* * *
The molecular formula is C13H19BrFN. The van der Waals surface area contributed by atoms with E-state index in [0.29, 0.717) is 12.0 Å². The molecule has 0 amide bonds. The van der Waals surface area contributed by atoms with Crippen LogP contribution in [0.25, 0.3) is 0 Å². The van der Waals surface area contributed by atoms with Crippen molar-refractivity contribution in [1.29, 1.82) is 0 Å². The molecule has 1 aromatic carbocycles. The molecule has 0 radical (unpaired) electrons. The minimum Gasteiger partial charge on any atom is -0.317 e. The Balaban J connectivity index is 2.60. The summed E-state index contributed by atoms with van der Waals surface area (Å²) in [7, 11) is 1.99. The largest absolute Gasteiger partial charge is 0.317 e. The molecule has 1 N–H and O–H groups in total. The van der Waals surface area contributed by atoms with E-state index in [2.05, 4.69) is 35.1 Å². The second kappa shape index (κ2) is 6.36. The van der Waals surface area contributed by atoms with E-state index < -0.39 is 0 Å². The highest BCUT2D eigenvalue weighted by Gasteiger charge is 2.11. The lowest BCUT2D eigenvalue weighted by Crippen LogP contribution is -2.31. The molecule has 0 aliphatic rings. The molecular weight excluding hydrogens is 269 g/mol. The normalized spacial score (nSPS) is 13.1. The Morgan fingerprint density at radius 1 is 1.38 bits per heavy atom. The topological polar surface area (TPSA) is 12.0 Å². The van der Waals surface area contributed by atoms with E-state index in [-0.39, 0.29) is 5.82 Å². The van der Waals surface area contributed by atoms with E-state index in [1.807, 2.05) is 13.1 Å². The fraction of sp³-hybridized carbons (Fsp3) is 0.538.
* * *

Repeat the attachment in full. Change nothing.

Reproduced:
The molecular formula is C13H19BrFN. The van der Waals surface area contributed by atoms with E-state index in [0.29, 0.717) is 12.0 Å². The molecule has 0 amide bonds. The van der Waals surface area contributed by atoms with Crippen LogP contribution in [0.25, 0.3) is 0 Å². The van der Waals surface area contributed by atoms with Crippen molar-refractivity contribution in [1.29, 1.82) is 0 Å². The molecule has 1 aromatic carbocycles. The molecule has 0 radical (unpaired) electrons. The minimum Gasteiger partial charge on any atom is -0.317 e. The Balaban J connectivity index is 2.60. The summed E-state index contributed by atoms with van der Waals surface area (Å²) in [7, 11) is 1.99. The largest absolute Gasteiger partial charge is 0.317 e. The molecule has 1 N–H and O–H groups in total. The van der Waals surface area contributed by atoms with E-state index in [2.05, 4.69) is 35.1 Å². The second kappa shape index (κ2) is 6.36. The van der Waals surface area contributed by atoms with E-state index < -0.39 is 0 Å². The highest BCUT2D eigenvalue weighted by Gasteiger charge is 2.11. The lowest BCUT2D eigenvalue weighted by Crippen LogP contribution is -2.31. The molecule has 0 aliphatic rings. The molecular weight excluding hydrogens is 269 g/mol. The normalized spacial score (nSPS) is 13.1. The Morgan fingerprint density at radius 1 is 1.38 bits per heavy atom. The topological polar surface area (TPSA) is 12.0 Å². The van der Waals surface area contributed by atoms with E-state index in [-0.39, 0.29) is 5.82 Å². The van der Waals surface area contributed by atoms with E-state index in [1.807, 2.05) is 13.1 Å². The fraction of sp³-hybridized carbons (Fsp3) is 0.538.